Our lakes at risk: the impact of growth on North Carolina’s water qualityOur lakes at risk: the impact of growth on North Carolina’s water quality
[Jul. 13, 2005] As North Carolina's population continues to grow, our forests, farmlands, and open spaces are disappearing.As these areas disappear and as people move closer to our rivers, lakes and streams,water quality suffers. Between 1982 and 2002,North Carolina lost 2,568,700 acres of cropland and forestland, while it gained 1,849,800 acres of developed land. By Christine Wunsche
Also: NCPIRG
 
About Wal-Mart: What we know, and what we don't knowAbout Wal-Mart: What we know, and what we don't know
[Jul. 12, 2005] Many citizens have been reading the newspapers and then asking questions about the possibility of a Super Wal-Mart Shopping Center making its appearance in northern Chatham along Route 15/501. Our effort now involves collecting facts and the views of the citizens of Chatham County. By Chatham Citizens for Effective Communities
Also: Chatham Citizens for Effective Communities
 
Malice in Wonderland ?Malice in Wonderland ?
[May 23, 2005] In response to David's note on the 1% transfer tax, I don't believe this is an issue of Mike Cross raising money for power, but rather his seeking a creative way to address the impact of the County's failed policy on residential growth. And Barrett's comment about the such a fee reducing the growth in this country ... well for some, that would be a good thing. By Larry Hicks
 
1% Transfer Tax looks like the best solution1% Transfer Tax looks like the best solution
[May 11, 2005] Well, I think we've all heard enough to agree that we have a problem: Our county has run out of money to meet the needs of us citizens: Our schools have to go begging to get bonds passed to borrow money to build new buildings (just to meet demand) and we're still unable to maintain the existing buildings. Our sheriff tells a tale of woe about how pretty-soon he won't have enough deputies to police all the new roads, neighborhoods, and businesses that are being built. The problems just go on and on. By John Bonitz
 
Suggested improvements to public meeting and information proceduresSuggested improvements to public meeting and information procedures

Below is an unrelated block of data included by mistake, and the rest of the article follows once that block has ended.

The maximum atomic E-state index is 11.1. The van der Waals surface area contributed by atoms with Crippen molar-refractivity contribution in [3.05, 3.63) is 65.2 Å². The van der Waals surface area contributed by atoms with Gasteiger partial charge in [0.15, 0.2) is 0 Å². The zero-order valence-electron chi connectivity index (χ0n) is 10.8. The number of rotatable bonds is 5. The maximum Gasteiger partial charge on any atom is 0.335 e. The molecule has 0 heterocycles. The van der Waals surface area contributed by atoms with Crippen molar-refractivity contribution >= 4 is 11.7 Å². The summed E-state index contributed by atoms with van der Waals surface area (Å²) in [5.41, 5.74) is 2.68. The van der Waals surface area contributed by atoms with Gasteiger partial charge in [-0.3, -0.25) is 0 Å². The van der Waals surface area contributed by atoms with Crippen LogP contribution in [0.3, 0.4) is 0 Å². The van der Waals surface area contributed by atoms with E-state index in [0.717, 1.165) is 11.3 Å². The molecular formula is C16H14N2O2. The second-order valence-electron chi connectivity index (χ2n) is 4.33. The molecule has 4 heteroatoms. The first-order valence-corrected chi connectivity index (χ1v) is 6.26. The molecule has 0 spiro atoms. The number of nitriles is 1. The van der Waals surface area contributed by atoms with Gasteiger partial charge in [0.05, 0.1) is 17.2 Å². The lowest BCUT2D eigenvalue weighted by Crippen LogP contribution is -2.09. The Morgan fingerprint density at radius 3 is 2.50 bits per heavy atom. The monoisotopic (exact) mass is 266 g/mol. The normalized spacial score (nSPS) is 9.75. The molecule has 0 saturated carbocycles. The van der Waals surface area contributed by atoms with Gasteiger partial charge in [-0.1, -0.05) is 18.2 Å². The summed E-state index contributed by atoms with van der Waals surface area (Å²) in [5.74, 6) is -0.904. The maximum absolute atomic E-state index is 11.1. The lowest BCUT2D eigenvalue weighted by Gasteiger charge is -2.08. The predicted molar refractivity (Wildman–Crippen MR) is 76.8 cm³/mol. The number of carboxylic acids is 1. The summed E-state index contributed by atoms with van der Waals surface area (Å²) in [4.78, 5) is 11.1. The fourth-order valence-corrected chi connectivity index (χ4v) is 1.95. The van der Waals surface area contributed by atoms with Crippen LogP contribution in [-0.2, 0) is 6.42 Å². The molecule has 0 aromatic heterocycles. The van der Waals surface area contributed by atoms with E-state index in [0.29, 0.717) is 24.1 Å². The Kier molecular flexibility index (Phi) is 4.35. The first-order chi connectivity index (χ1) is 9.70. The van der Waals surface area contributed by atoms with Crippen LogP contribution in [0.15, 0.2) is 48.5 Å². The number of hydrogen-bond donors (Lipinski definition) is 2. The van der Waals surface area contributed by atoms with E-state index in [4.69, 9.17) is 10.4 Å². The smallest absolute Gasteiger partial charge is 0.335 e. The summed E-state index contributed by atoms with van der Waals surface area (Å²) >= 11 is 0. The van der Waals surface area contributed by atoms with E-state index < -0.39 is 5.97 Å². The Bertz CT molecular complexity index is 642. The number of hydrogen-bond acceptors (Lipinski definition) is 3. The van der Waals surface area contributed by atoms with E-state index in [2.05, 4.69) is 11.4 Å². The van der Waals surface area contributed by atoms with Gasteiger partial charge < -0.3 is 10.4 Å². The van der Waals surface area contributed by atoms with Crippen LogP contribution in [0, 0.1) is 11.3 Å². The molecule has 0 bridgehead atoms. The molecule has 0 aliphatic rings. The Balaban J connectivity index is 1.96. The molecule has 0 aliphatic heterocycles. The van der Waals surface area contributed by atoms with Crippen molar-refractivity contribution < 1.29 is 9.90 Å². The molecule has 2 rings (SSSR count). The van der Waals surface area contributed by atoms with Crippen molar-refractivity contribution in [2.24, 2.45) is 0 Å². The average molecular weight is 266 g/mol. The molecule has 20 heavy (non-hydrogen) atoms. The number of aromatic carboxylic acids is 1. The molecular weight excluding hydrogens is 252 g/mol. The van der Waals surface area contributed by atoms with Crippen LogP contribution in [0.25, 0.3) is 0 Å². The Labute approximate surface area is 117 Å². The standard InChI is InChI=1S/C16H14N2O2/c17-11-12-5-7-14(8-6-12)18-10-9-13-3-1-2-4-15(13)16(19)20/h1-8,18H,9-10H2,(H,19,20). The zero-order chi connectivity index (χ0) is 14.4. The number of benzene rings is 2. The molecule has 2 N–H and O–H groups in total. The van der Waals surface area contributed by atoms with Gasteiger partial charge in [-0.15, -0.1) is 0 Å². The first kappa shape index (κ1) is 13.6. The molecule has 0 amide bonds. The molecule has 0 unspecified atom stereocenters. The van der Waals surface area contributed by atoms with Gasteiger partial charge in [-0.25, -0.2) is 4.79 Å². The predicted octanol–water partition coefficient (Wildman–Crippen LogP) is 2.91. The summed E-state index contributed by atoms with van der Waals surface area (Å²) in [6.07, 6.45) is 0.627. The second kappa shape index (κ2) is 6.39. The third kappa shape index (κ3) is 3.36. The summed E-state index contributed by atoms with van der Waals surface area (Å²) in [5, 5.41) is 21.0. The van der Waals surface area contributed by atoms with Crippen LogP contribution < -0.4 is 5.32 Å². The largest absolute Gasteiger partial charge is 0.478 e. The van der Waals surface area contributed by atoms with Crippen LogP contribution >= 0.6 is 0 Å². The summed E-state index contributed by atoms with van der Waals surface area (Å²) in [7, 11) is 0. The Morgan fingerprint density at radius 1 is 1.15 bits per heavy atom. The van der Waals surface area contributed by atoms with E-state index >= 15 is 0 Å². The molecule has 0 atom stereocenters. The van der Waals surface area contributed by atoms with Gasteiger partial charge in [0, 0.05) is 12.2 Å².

[Apr. 8, 2005] The Commissioners and county staff should be applauded for the features that have been included on the county website to improve citizen knowledge and encourage their input, including: an application for potential volunteers to serve on advisory boards and commissions and a list of those boards and commissions; providing access to background and supportive information on agenda items attached to the county commissioners’ agenda, giving access to all county board minutes back to October 1994, posting the most recent planning board minutes and making land use regulations available, and posting a host of other key documents when they are relevant. By Jeffrey Starkweather
 
Top Ten reasons why the BOC needs to rethink changing from a uniform impact fee structureTop Ten reasons why the BOC needs to rethink changing from a uniform impact fee structure
[Feb. 12, 2005] The Chatham Coalition learned of Bunkey Morgan’s smoke-filled backroom secret impact fee plan just in the nick of time to stop a vote on this item that he purposely left off the Monday, February 7 county commissioner’s meeting agenda. His plan appears to be an attempt to get around a vote on a school bond referendum through the creation of geographic school impact zone that would cost new residents from $4,000 to zero depending on where they reside, regardless of the size of the residence or whether it is a mobile home. By Chatham Coalition
 
Who stands to gain from residential growth in Chatham County?Who stands to gain from residential growth in Chatham County?
[Feb. 9, 2005] Who stands to gain from residential growth in Chatham County? Certainly not the citizens. Lately, Chatham County has experienced an influx of residential development. Rapid development results in many losers and a few winners. The only people who gain anything ($$$$$) from development are realtors and developers. By Stuart Smith